Philosophy of Teaching

Teaching is the process of serving others by facilitating their learning. In pursuit of teaching excellence, I must continually explore what meets different students’ needs, knowing that there are no one-size-fits-all solutions. While theology concerns things of ultimate value than cannot be proved, the conversations it sparks, including those more squarely in the realm of religious studies, concern human practices and beliefs. When my students learn about religion, they learn about themselves and about each other. My chief goal in teaching religion is for my students and I to understand and respect each other; it is immaterial whether or not we agree about the contents of our beliefs.

The best teaching is reciprocal. I learn from my students, just as they learn from me and from each other. In order to better learn from my students, I assign frequent but short writing assignments treating topics that we have not yet addressed in class, using these essays as points of reference for lecture and discussion preparation. My students and I teach each other with words, both in writing and in the context of discussion, and with actions, especially in how hard we work for each other.

The best teaching takes place in the context of a mentor-student relationship defined by mutual trust and respect. Although teaching is a matter of reciprocity, teacher and student have different roles. My students and I are not peers any more than that we are master and disciples. Rather, I must humbly accept the role of a mentor who likely has more life experience and knowledge of the subject at hand. It is important to be friendly without being too familiar and respectful without being too formal, learning each other’s names and establishing clear boundaries. Students’ daily interactions with each other are my best means for gauging the level of respect established in the classroom.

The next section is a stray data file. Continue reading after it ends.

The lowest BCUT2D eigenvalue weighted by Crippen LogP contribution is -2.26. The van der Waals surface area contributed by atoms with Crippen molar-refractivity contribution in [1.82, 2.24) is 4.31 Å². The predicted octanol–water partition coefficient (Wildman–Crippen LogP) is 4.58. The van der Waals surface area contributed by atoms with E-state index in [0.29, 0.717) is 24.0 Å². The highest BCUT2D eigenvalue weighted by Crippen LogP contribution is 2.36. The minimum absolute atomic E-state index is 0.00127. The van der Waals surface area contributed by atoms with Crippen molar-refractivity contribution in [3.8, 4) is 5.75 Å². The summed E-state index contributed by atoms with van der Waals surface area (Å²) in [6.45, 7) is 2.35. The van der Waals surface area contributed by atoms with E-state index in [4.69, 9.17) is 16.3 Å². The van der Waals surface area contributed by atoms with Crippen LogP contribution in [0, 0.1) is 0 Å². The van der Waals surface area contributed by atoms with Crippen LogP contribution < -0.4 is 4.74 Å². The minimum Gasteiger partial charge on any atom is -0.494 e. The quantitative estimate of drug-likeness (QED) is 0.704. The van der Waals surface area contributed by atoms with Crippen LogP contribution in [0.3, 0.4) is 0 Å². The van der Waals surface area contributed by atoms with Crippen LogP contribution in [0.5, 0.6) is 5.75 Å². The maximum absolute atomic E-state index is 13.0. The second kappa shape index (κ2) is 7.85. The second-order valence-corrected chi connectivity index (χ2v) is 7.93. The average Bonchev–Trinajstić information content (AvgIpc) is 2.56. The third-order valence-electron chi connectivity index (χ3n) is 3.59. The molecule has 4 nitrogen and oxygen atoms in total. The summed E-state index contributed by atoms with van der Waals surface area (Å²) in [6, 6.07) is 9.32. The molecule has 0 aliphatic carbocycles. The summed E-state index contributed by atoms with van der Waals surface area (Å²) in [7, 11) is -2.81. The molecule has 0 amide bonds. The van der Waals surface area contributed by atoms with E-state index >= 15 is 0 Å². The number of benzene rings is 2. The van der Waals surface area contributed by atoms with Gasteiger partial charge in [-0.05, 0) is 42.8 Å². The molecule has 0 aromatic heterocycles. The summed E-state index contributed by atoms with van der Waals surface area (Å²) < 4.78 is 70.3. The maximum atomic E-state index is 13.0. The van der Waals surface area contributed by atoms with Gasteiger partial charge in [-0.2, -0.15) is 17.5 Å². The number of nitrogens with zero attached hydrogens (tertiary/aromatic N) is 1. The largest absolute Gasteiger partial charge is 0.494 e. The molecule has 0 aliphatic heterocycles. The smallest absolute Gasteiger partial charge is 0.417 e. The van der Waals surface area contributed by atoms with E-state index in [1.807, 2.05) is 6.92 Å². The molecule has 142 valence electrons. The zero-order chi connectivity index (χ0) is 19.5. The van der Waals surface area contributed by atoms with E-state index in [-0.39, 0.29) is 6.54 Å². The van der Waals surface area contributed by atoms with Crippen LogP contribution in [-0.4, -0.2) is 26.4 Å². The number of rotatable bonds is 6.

The best teaching is intellectually and emotionally engaging. It is my task to invite active learning, asking questions that compel students to consider issues in a new light and crafting assignments that direct students to take a leading role in shaping their own learning experience. I assess their level of engagement based on the degree to which they are intellectually and emotionally involved in class; being present is more than merely being in attendance, although the most present are not always the most vocal. I seek to model for my students the healthy joy of blurring the line between work and play when I approach learning. To learn about religion is to read and to talk about potentially eternal, controversial, and dangerous things. I cannot think of a more important and enjoyable kind of conversation to have.

The best teaching is also pragmatic. While students in my classes may be discussing religion or theology, they will hone skills that will be useful and transferable to whatever fields they ultimately call their own: critical thinking, clear and persuasive written and verbal communication, and teamwork. My assessment of my students is largely in such practical terms.

I teach because I love learning and I love to share that joy with others. Teaching helps me to learn both about the subjects that I teach, about other people, and about myself. Teaching allows me to guide the personal and intellectual development of a generation of future leaders. As a teacher, I am a catalyst, an agent of change with the opportunity to transform lives. If my students can learn to respect and understand each other about matters as traditionally divisive as religion, I can have hope that the future of our society will be more defined by listening and mutual acceptance than by division. As a teacher, I work toward that future.